|LIU, ZHIJUAN - China Agricultural University|
|YANG, XIAOGUANG - China Agricultural University|
|LIN, XIAOMAO - Kansas State University|
|LV, SHUO - China Agricultural University|
|WANG, JING - China Agricultural University|
Submitted to: Journal of Climate Change
Publication Type: Peer Reviewed Journal
Publication Acceptance Date: 6/26/2018
Publication Date: 8/14/2018
Citation: Liu, Z., Yang, X., Lin, X., Gowda, P.H., Lv, S., Wang, J. 2018. Climate zones determine where substantial increases of maize yields can be attained in Northeast China. Journal of Climate Change. 149:473–487. https://doi.org/10.1007/s10584-018-2243-x.
Interpretive Summary: For understanding the prospects for increasing crop yield, we must first have a thorough understanding of theoretically possible crop growth and development, which depends on climatic, edaphic, hydrological, physiological and management factors. In this modeling study, a crop simulation model was used to estimate yield gaps in maize production in 10 climatic zones of the northeast China for the 1961-2010 period. Results indicated that regional area-averaged yield gap between potential yield and actual on-farm yields was 64% and decreased by 11.0% per decade. Although yield gaps were down to 43% in the past decade, there is still a substantial opportunity in northeast china to increase production if water management researchers organize and communicate their research findings to address water management issues.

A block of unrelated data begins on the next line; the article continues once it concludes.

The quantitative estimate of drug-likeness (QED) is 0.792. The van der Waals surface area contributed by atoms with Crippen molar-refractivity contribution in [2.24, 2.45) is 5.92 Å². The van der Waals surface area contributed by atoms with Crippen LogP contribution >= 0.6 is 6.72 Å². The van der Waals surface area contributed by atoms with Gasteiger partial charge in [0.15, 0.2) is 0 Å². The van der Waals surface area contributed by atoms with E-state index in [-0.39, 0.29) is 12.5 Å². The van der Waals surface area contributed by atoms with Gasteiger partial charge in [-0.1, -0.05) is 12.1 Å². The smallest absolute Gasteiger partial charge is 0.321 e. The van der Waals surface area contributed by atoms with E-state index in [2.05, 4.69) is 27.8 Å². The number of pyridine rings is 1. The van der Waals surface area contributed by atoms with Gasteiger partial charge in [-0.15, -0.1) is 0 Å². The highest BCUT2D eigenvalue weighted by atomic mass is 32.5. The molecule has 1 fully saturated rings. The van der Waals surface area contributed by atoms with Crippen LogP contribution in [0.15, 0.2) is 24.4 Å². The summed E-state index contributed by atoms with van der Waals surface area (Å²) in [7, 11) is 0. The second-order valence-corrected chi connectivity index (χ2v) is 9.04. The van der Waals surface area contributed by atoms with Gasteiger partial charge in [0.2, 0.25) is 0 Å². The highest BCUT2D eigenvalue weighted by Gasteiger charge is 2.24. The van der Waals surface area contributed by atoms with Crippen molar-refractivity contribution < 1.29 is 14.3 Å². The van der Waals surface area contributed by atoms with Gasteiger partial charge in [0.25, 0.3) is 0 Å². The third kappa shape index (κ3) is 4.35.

Technical Abstract: As demand for food and energy increase with an increase in global population, societies are pressed to increase their food production. Closing the gap between current and potential yields is one means of producing more food. In this study, we first identified the maize yield gaps between potential yield and actual on-farm yields, and yield gaps caused by suboptimal water availability (YGw) for ten climate zones (CZs) in Northeast China (NEC) based on a yield trend analysis for the 1961-2010 period, and then identify the CZs where maize yield might be increased through improved irrigation management. The non-parametric trend analysis showed that the estimated regional area-averaged yield gap between potential yield and actual on-farm yields was 64% and decreased by 11.0% per decade (p < 0.01). Although yield gaps were reduced to 43% in the past decade, the on-farm maize yields were only 57% of the potential yields. Therefore, there is still a considerable yield gap in maize production in NEC. Simulation results indicated that an average YGw of 23% in NEC is due to suboptimal water availability. The YGw was ranged from14-48% in CZs where the precipitation during the maize growing season was lower than 450 mm; conversely in the other CZs, YGw was ranged from 5-13%. We conclude that there are substantial opportunities to increase the maize production up to 19% through improved irrigation management if creation of limited irrigation resources is feasible especially in CZs with maize growing season precipitation less than 450 mm.